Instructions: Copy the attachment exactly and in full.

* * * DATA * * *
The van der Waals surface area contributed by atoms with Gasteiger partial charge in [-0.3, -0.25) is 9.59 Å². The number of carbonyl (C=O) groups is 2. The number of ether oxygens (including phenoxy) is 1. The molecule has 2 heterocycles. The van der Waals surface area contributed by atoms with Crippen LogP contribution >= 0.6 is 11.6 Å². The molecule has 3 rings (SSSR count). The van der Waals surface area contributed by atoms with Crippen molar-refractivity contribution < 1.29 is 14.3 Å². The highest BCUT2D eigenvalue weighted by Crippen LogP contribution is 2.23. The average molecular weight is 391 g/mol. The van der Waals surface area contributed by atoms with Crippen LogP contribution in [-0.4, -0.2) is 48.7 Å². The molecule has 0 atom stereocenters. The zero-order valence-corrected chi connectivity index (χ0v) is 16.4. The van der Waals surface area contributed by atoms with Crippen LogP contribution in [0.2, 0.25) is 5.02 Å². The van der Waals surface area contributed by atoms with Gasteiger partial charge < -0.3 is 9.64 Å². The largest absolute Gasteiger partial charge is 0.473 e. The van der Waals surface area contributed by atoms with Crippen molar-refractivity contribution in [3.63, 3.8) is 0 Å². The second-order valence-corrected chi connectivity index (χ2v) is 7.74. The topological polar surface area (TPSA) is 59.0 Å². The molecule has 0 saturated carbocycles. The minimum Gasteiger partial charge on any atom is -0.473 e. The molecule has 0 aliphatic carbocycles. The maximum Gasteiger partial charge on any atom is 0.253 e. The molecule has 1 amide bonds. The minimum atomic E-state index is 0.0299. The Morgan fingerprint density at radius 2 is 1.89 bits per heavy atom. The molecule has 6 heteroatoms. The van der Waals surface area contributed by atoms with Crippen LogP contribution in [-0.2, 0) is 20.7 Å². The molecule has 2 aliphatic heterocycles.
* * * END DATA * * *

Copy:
The van der Waals surface area contributed by atoms with Gasteiger partial charge in [-0.3, -0.25) is 9.59 Å². The number of carbonyl (C=O) groups is 2. The number of ether oxygens (including phenoxy) is 1. The molecule has 2 heterocycles. The van der Waals surface area contributed by atoms with Crippen LogP contribution >= 0.6 is 11.6 Å². The molecule has 3 rings (SSSR count). The van der Waals surface area contributed by atoms with Crippen molar-refractivity contribution < 1.29 is 14.3 Å². The highest BCUT2D eigenvalue weighted by Crippen LogP contribution is 2.23. The average molecular weight is 391 g/mol. The van der Waals surface area contributed by atoms with Crippen LogP contribution in [-0.4, -0.2) is 48.7 Å². The molecule has 0 atom stereocenters. The zero-order valence-corrected chi connectivity index (χ0v) is 16.4. The van der Waals surface area contributed by atoms with Crippen LogP contribution in [0.2, 0.25) is 5.02 Å². The van der Waals surface area contributed by atoms with Gasteiger partial charge < -0.3 is 9.64 Å². The largest absolute Gasteiger partial charge is 0.473 e. The van der Waals surface area contributed by atoms with Crippen molar-refractivity contribution in [3.63, 3.8) is 0 Å². The second-order valence-corrected chi connectivity index (χ2v) is 7.74. The topological polar surface area (TPSA) is 59.0 Å². The molecule has 0 saturated carbocycles. The minimum Gasteiger partial charge on any atom is -0.473 e. The molecule has 0 aliphatic carbocycles. The maximum Gasteiger partial charge on any atom is 0.253 e. The molecule has 1 amide bonds. The minimum atomic E-state index is 0.0299. The Morgan fingerprint density at radius 2 is 1.89 bits per heavy atom. The molecule has 6 heteroatoms. The van der Waals surface area contributed by atoms with Crippen LogP contribution in [-0.2, 0) is 20.7 Å². The molecule has 2 aliphatic heterocycles.